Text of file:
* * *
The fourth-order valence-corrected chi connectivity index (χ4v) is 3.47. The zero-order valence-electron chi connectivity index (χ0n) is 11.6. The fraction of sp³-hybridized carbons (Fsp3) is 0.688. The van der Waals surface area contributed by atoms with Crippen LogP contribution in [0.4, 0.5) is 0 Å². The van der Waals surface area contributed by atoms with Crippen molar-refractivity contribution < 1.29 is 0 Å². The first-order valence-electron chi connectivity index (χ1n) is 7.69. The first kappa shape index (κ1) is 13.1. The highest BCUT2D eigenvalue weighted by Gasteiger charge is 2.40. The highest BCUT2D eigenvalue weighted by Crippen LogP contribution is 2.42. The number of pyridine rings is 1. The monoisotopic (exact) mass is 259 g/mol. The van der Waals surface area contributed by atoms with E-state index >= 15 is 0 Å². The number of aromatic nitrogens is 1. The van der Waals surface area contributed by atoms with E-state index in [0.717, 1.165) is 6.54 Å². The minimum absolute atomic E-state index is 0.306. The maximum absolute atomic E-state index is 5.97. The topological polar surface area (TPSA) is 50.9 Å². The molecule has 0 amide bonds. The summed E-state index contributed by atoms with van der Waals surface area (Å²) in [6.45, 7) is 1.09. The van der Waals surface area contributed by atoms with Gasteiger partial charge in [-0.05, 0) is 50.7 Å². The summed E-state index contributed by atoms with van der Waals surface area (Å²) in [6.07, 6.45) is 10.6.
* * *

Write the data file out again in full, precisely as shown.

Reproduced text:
The fourth-order valence-corrected chi connectivity index (χ4v) is 3.47. The zero-order valence-electron chi connectivity index (χ0n) is 11.6. The fraction of sp³-hybridized carbons (Fsp3) is 0.688. The van der Waals surface area contributed by atoms with Crippen LogP contribution in [0.4, 0.5) is 0 Å². The van der Waals surface area contributed by atoms with Crippen molar-refractivity contribution < 1.29 is 0 Å². The first-order valence-electron chi connectivity index (χ1n) is 7.69. The first kappa shape index (κ1) is 13.1. The highest BCUT2D eigenvalue weighted by Gasteiger charge is 2.40. The highest BCUT2D eigenvalue weighted by Crippen LogP contribution is 2.42. The number of pyridine rings is 1. The monoisotopic (exact) mass is 259 g/mol. The van der Waals surface area contributed by atoms with E-state index >= 15 is 0 Å². The number of aromatic nitrogens is 1. The van der Waals surface area contributed by atoms with E-state index in [0.717, 1.165) is 6.54 Å². The minimum absolute atomic E-state index is 0.306. The maximum absolute atomic E-state index is 5.97. The topological polar surface area (TPSA) is 50.9 Å². The molecule has 0 amide bonds. The summed E-state index contributed by atoms with van der Waals surface area (Å²) in [6.45, 7) is 1.09. The van der Waals surface area contributed by atoms with Gasteiger partial charge in [-0.05, 0) is 50.7 Å². The summed E-state index contributed by atoms with van der Waals surface area (Å²) in [6.07, 6.45) is 10.6.